In the course of the 20th century, the production of cultural objects has been inseparable from the production of markets and circuits of consumption. In the end, although they might fiercely embrace the most vibrant, dissident ideologies, records are simultaneously consumer goods. They are something to own, to collect and, in some cases, resell on eBay long after their release, along with selected riot grrrl accessories – barrettes, mary-jane shoes and pastel minidresses.

The release of The Punk Singer coincided with the first art exhibition dedicated to riot grrrl culture (Alien She, at the Miller Gallery, Carnegie Mellon University) and the publication of The Riot Grrrl Collection. The latter is a heavy, beautiful anthology of nearly 400 pages. It contains reprints of riot grrrl fanzines and memorabilia (flyers, gig posters, letters, etc.). The front cover shows a filing cabinet covered in stickers; a trunk of everyday treasures.

The anthology, published by the New York-based Feminist Press imprint, reads like a Xerox kaleidoscope of words and mottos. Every page is a new language, sometimes naïve, sometimes broken and inoperative, sometimes so strong that one wonders why it should have been silenced so soon. The book mainly functions as a cultural shrine – ‘Look. This is what used to be.’ The metallic filing cabinet on the cover – a cold, silent monument – is a perfect image. It quite ambiguously signifies both closure and accessibility.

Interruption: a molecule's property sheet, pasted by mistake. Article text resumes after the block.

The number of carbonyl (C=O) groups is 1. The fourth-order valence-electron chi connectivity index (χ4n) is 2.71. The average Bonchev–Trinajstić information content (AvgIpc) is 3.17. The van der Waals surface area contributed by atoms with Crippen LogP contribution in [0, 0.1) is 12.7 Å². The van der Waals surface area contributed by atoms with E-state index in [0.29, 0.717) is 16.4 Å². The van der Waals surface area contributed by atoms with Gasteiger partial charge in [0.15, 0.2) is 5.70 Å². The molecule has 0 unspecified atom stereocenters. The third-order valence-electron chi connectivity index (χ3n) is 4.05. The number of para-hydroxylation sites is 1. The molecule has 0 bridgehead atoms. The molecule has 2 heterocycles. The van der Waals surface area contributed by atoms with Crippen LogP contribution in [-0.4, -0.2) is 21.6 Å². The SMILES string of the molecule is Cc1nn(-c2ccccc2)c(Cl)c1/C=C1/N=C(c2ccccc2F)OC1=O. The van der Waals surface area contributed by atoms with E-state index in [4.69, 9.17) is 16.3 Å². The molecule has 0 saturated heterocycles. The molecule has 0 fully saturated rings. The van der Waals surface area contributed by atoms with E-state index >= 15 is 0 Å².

Lisa Darms, who edited the book and curates the Fales riot grrrl archive in New York, writes (almost defensively) that her intentions were not to produce a ‘coffee-table book’. Rather, The Riot Grrrl Collection was intended as a journey into semi-forgotten, historically significant riot grrrl stories. Reprinting the fanzines was a tentative way of giving them another life, another chance of retrieval. Seeing reproductions of ’90s fanzines – from Jigsaw to Girl Germs and Gunk

— is a strange reading experience. They seem to be far away, as if locked in the book’s glossy pages – distant pictures of pictures. We can read them but not fully experience them.

They almost seem out of place. This is because fanzines have traditionally been a truly alternative and ephemeral media, long escaping traceability and institutionalisation. The ‘resurrected’ fanzines of The Riot Grrrl Collection, as they are made more permanent, also seem to be further removed from the everyday.

And I am sometimes afraid of handling this precious book too roughly, for fear of damaging it.

Step Two. Feminist Screens

After seeing The Punk Singer I felt the sudden, inexplicable urge to revisit many cultural ruins. I tried hungrily, as if desperately, to recover strands and minute feminist stories from the past. It was easy enough to trawl the internet, read, watch and listen in the most complete disorder. It was an undisciplined education, a hunger which the endless mass of electronic information would fuel but not satisfy.